From Honolulu to Port Moresby
The first impression a visitor gets of the South Seas is of vast ocean spaces. These seas cover about one-sixth of the earth’s surface. From Honolulu to Port Moresby is more than 4,000 miles, or one and a half times the width of the United States from coast to coast. From Guam to Panama is 8,000 miles. But where the New England clipper ships once sailing these waters measured such distances in weeks, modern clippers of the air reckon them in hours.
The islands scattered through this region are really the ridges and peaks of tremendous mountain ranges rising out of the Pacific Ocean floor. Taken together, their land area totals about 400,000 square miles, or close to one-seventh the size of the United States.
But most of this total is made up of the huge island of New Guinea, which alone is more than twice the size of Japan. About a dozen other big islands, such as New Britain, which is larger than the Netherlands, fill out much of the remainder. The hundreds of small islands in the northern and eastern Pacific add up to very little in square miles of dry land.
These islands are tropical, but the smaller ones are somewhat cooled by the ocean and the trade winds. Many are high, and clothed with rich forests especially on their rainy windward slopes. But some, such as the ring-like atolls, are low, made up mostly or wholly of coral and sand. On these rainfall and vegetation are often scanty. Coral thrives in the shallow waters, so that shores are usually fringed with reefs and lagoons rich in marine life. This makes navigation difficult, however, and because of coral growth there are surprisingly few first-class harbors in the South Seas.
This pamphlet deals only with the Pacific island groups known as Polynesia, Melanesia, and Micronesia. It is one of several G. I. Roundtable pamphlets on the Far Pacific area. Others deal with the Philippines, Southeast Asia (including the Dutch East Indies), Australia, China, and Japan.
Nearly two and a half million islanders are “native” to this region: They are brown and dark-skinned peoples who were still in the Stone Age until the coming of the whites. These interesting folk, some of whom are regarded as among the most “primitive” of humans, have been adjusting rapidly to modern conditions. Considerable numbers of whites, Chinese, and other immigrant peoples have also settled in the islands, particularly around the developing ports and at scattered plantation and mining centers.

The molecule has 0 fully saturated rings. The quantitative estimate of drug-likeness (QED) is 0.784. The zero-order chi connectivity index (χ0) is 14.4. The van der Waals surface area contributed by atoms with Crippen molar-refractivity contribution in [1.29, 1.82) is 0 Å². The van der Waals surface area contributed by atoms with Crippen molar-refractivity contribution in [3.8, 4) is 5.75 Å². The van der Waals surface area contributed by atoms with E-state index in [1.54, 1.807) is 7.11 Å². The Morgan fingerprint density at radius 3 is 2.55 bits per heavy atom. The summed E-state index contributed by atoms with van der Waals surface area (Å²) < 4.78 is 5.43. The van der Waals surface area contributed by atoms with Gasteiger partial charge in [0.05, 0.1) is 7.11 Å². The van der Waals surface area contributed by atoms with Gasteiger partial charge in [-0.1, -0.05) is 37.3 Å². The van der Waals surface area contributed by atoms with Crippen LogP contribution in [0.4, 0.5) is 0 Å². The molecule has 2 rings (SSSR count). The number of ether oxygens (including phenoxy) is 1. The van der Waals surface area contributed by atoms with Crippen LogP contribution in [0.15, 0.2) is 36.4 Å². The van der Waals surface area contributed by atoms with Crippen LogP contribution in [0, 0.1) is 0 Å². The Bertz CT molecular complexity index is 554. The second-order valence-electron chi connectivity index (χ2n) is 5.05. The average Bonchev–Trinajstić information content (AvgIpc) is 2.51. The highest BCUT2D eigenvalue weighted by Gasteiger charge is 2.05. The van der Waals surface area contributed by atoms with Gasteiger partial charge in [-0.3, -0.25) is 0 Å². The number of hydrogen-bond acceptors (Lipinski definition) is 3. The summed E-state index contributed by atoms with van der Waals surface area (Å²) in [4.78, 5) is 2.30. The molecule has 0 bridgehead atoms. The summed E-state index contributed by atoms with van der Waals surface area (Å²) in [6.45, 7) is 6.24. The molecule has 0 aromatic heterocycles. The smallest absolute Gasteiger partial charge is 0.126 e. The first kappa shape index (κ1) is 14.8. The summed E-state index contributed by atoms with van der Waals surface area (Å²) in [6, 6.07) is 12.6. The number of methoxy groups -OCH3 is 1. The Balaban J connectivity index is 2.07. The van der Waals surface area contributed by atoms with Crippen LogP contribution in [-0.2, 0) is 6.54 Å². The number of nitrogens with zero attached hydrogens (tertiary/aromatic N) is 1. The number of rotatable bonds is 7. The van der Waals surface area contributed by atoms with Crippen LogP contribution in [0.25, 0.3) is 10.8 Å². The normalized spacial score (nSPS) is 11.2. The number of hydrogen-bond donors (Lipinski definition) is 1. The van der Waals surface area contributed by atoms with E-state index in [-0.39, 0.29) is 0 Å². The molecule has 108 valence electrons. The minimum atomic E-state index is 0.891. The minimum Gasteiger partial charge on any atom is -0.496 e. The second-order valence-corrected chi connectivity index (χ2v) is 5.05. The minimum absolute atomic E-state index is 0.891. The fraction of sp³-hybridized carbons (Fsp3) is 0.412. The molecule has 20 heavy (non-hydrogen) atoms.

Forced by the whites to give up their old-time feuding and warfare, the native islanders must have been shocked to find their homes turned into battlegrounds. The war is bringing profound changes to their lives.
Some have seen their Western rulers driven out by the Japanese, then later have felt the weight of United Nations bombs and shells. Gray transports have loomed off quiet beaches, in a matter of hours bulldozers have torn out forests and hillsides, and miniature towns have sprung up.
In some respects American troops, with their friendly and democratic manner, and the new goods and ideas they bring, are jolting the islanders out of their former ways of life more than did the Japanese occupying forces. They are coming to know the free and easy Westerner who shares his food from a commissary much more varied than the Japanese diet of fish and rice alternated with rice and fish. They experience a military rule that is firm but just and that within the limits of security seeks to understand and meet the natives’ needs. This is sheer gain to innocent peoples who have found themselves suddenly overwhelmed by war from land and sea and air.
A Political Patchwork
Politically the islands form a strange patchwork. They are broken up into 18 separate units, including colonies, territories, protectorates, and League of Nations mandates. These are under the normal control of 8 different nations—Australia, Chile, France, Great Britain, Holland, Japan, New Zealand; and the United States. Two other powers formerly had political stakes and have left their marks—Spain and Germany.
This is one of the great colonial zones of the earth, an amazing laboratory of colonial philosophies and practices.